at least 10 pounds to be competitive against NFL tackles on first
down. "There's still a question of whether I'm just a pass
rusher," he says.

The same question was asked a year ago about lightning-quick
Dwight Freeney, a Syracuse defensive end who had 13 sacks as a
rookie with the Colts in 2002. Suggs could go as high as third in
the draft.

Free Agency Kicks Off
Big Deals Hard To Come By

The free-agent signing period begins this Friday, but don't
expect an eye-popping deal early on. Impact players are in short
supply. "I think there will be a couple of signings," says Texans
general manager Charley Casserly, "and then it'll come to a
screeching halt." Here's what to look for.

--The Bills put the franchise tag on wideout Peerless Price last
week, but they may decide to let him leave for a couple of high
draft choices. Don't be surprised if the Falcons pony up
first-and third-round selections for Price, who in his fourth
year had 94 catches for 1,252 yards and nine touchdowns, all
career highs, last season. Having given up its first pick this
year in the 2002 trade for quarterback Drew Bledsoe, Buffalo
would have to think hard about an offer like that.

--Hottest free agent? There's no question it'll be Bears
linebacker Rosevelt Colvin, who will land somewhere (Buffalo?
Detroit? Cleveland?) for at least $5 million a year. Chicago will
regret losing a member of the best linebacking corps in football.

--Former Browns tackle Orlando Brown, who suffered a severe eye
injury when hit with an official's penalty flag in 1999, is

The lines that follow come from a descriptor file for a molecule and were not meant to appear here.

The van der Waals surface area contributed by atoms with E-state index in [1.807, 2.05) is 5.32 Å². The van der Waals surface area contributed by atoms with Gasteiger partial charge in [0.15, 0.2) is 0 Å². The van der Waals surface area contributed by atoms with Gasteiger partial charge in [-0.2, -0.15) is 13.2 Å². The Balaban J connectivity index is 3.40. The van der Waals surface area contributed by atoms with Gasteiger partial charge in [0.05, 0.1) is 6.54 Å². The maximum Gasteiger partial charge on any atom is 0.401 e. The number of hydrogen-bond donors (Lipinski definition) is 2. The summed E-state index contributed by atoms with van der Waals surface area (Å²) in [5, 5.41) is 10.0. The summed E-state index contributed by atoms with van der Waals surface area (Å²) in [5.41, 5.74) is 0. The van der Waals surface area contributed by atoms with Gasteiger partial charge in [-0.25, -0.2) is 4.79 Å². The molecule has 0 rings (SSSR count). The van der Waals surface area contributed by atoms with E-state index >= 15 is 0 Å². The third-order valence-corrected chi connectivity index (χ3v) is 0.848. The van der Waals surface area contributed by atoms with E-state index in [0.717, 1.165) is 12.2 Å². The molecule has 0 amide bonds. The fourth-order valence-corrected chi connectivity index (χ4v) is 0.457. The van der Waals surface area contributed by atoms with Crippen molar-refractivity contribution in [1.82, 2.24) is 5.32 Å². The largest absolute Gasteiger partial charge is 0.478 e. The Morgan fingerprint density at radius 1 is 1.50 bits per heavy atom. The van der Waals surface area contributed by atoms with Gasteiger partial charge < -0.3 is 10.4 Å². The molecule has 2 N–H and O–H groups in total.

attempting a comeback. Look for Arizona, Baltimore, Green Bay or
New England to offer a low-salary, incentive-laden deal to the

--Suitors beware of immensely talented Arizona wideout David
Boston. The Cardinals have $34 million in salary-cap room but
won't make him a big-money offer. "We still have concerns on and
off the field," newly promoted Arizona VP of football operations
Rod Graves says of Boston, who in January pleaded no contest to
DUI charges. "We did not feel comfortable getting into guaranteed
money for him."

Klecko Makes Name for Himself

Temple defensive tackle Dan Klecko, whose father, Joe, played for
the Jets' front four, is too small (5'11 1/2", 283 pounds) to be
a very high pick, but he raised eyebrows at the combine by
running a linebackerlike 4.88 in the 40. He'll fit well as a
changeup guy in some team's tackle rotation.... The Texans have
already had two feelers for the third pick in the draft, and G.M.
Charley Casserly seems determined to trade it. "We need multiple
good players, not one great one," he says.... With the fifth
pick, the Cowboys could opt for the shutdown cornerback they
desperately need, Terence Newman of Kansas State. "Terence's
speed is a killer," says former Texas quarterback Chris Simms.

COLOR PHOTO: STEPHEN DUNN/GETTY IMAGES (HOLMGREN) Holmgren (inset) says Hasselbeck's late surge last season is a sign of things to come.



Combine Comers

Because an unusually high number of top players eschewed workouts
at the scouting combine last week--many prefer to have scouts
come to their campuses, where the players can control variables
such as running surfaces and workout conditions--it's hard to get
a clear picture of how the April draft might shake out. But these
four players put forth strong efforts at the RCA Dome and
seriously improved their draft prospects.

Chris Kelsay, DE, Nebraska
The 6'5" 273-pounder blew away scouts with a 4.68 in the 40. A high-motor guy, he evokes size-speed comparisons with Rams defensive end Grant Wistrom, another former Husker. Draft projection: mid-first round.

Eric Steinbach, OL, Iowa
A guard in college, he showed at the Senior Bowl that he can play left tackle. The 6'6" 297-pounder never takes a play off, and he displayed speed and quickness at the combine. Draft projection: mid-first round.

Kyle Boller, QB, Cal
The 6'3" 235-pounder got everyone's attention with a 4.65 in the 40. "He looked so much more athletic than every other quarterback," one personnel director said of Boller, who has also displayed a strong, accurate arm. Draft projection: late first round.

Justin Fargas, RB, USC
A member of the Trojans' tailback-by-committee, the 6'1" 222-pounder ran a 4.37 and had an impressive workout that moved him up several rounds. Draft projection: mid-second round.